Still it would not be unusual for Trump to push forward with a Temple Mount offer to Saudi Arabia, Indyk said.
“These guys [the Trump administration] are operating here from their experience with New York real estate deals, where might makes right,” Indyk said. Trump “tends to take rash steps on the basis of instincts rather than careful deliberation,” he added.
Jordan is weak, dependent on Israel and the US for its security, Indyk said.
But he cautioned that such a move would be very dangerous. It “would be a security risk for Israel. It would be madness from Israel’s perspective,” Indyk said.
Such a move “could easily blow up. My experience is stay away from Jerusalem. Do not touch it,” Indyk warned.
Retired IDF Brig.-Gen. Mike Herzog, who is an International fellow at the Washington Institute, said the idea of a Saudi role has come up numerous times during past peace processes, including under former US President Bill Clinton and within the context of the 2002 Arab Peace plan.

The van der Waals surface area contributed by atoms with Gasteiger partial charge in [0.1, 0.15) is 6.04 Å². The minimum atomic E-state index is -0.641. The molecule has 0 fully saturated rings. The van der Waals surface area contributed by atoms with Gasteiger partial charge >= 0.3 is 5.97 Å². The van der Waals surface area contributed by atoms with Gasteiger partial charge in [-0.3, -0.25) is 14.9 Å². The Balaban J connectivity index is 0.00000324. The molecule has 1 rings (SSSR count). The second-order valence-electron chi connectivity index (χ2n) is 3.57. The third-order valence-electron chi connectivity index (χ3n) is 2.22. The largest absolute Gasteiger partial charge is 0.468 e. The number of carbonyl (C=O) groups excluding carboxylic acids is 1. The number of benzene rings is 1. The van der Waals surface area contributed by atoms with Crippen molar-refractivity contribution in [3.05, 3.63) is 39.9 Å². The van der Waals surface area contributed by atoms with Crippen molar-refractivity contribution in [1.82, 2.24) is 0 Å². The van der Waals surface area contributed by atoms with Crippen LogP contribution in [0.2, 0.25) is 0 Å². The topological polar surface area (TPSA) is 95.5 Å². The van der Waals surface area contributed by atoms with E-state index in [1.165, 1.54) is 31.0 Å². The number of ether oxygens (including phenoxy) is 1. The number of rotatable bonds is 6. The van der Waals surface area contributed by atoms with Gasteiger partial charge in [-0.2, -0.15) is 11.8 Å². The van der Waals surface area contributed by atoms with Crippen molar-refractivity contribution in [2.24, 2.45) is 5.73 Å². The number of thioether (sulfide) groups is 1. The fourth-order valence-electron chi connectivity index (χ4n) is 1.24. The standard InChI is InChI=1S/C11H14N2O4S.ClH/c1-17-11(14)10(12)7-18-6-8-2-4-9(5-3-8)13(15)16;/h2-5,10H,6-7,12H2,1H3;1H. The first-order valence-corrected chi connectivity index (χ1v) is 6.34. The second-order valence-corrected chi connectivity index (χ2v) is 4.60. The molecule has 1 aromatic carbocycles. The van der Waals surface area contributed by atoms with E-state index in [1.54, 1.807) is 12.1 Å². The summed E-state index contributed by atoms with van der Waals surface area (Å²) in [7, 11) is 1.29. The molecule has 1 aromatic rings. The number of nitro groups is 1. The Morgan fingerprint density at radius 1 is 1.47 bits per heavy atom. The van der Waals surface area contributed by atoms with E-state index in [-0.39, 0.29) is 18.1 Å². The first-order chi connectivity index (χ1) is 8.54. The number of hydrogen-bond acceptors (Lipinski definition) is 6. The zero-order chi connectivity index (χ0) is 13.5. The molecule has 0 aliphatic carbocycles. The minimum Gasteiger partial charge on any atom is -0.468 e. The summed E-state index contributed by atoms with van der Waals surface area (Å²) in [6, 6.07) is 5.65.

Even as far back 1967, in the aftermath of the Six Day War, former defense minister Moshe Dayan spoke of the possibility of a Saudi flag in the area of the Temple Mount.
The Saudis want to play a role in Jerusalem, but it is not clear that they want to replace the Jordanians as custodians of the Temple Mount, Herzog said.
“I am not sure the US or the Trump administration will offer them custodianship, which would mean changing the Trump [peace] plan. But they could offer them some kind of a role in other ways,” he said.
Saudi Arabia could be involved in the endeavor to bring Muslim worshippers to Jerusalem from Arab countries, Herzog speculated.
Or Saudi Arabia could be given an opportunity to invest in eastern Jerusalem, particularly in lieu of Turkey which has been very active with regard to east Jerusalem real estate, Herzog said.
Another idea would be a Muslim council that would be involved in the Temple Mount, separate from the Jordanian custodianship from the Islamic Wakf, which is in charge of the site, Herzog said.
“Saudi Arabia could have a leading role in such a council,” Herzog said. It could be tasked with renovation at the site.
“I assume both Israeli and the US would like to find the right balance between Saudi Arabia and Jordan,” he added.